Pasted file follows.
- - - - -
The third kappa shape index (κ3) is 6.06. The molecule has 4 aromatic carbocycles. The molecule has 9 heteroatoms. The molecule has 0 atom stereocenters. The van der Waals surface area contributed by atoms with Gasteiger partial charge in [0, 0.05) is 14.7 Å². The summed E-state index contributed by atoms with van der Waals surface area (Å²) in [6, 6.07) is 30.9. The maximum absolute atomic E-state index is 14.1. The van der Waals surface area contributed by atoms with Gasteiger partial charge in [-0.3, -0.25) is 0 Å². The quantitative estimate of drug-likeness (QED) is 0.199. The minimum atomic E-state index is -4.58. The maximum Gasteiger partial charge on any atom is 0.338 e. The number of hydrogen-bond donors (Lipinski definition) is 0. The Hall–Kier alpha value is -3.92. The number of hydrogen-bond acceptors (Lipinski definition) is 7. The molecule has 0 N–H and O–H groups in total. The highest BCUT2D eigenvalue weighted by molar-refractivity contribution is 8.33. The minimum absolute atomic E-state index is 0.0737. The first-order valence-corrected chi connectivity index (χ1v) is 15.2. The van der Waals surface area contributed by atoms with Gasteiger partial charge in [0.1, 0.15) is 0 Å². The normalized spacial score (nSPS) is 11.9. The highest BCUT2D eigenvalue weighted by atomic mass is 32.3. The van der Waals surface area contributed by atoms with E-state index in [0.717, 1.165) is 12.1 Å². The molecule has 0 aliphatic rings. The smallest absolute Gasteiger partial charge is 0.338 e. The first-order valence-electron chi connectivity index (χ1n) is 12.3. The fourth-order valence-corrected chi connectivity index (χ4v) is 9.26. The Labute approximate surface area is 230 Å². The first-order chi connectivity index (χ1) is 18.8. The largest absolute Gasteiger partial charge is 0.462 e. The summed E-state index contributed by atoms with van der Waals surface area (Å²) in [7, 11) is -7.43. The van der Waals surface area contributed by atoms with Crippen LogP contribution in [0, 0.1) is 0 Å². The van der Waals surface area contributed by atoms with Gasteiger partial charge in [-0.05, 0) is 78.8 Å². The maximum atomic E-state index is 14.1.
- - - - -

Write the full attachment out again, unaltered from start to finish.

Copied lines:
The third kappa shape index (κ3) is 6.06. The molecule has 4 aromatic carbocycles. The molecule has 9 heteroatoms. The molecule has 0 atom stereocenters. The van der Waals surface area contributed by atoms with Gasteiger partial charge in [0, 0.05) is 14.7 Å². The summed E-state index contributed by atoms with van der Waals surface area (Å²) in [6, 6.07) is 30.9. The maximum absolute atomic E-state index is 14.1. The van der Waals surface area contributed by atoms with Gasteiger partial charge in [-0.3, -0.25) is 0 Å². The quantitative estimate of drug-likeness (QED) is 0.199. The minimum atomic E-state index is -4.58. The maximum Gasteiger partial charge on any atom is 0.338 e. The number of hydrogen-bond donors (Lipinski definition) is 0. The Hall–Kier alpha value is -3.92. The number of hydrogen-bond acceptors (Lipinski definition) is 7. The molecule has 0 N–H and O–H groups in total. The highest BCUT2D eigenvalue weighted by molar-refractivity contribution is 8.33. The minimum absolute atomic E-state index is 0.0737. The first-order valence-corrected chi connectivity index (χ1v) is 15.2. The van der Waals surface area contributed by atoms with Gasteiger partial charge in [0.1, 0.15) is 0 Å². The normalized spacial score (nSPS) is 11.9. The highest BCUT2D eigenvalue weighted by atomic mass is 32.3. The van der Waals surface area contributed by atoms with E-state index in [0.717, 1.165) is 12.1 Å². The molecule has 0 aliphatic rings. The smallest absolute Gasteiger partial charge is 0.338 e. The first-order valence-electron chi connectivity index (χ1n) is 12.3. The fourth-order valence-corrected chi connectivity index (χ4v) is 9.26. The Labute approximate surface area is 230 Å². The first-order chi connectivity index (χ1) is 18.8. The largest absolute Gasteiger partial charge is 0.462 e. The summed E-state index contributed by atoms with van der Waals surface area (Å²) in [7, 11) is -7.43. The van der Waals surface area contributed by atoms with Crippen LogP contribution in [0, 0.1) is 0 Å². The van der Waals surface area contributed by atoms with Gasteiger partial charge in [-0.05, 0) is 78.8 Å². The maximum atomic E-state index is 14.1.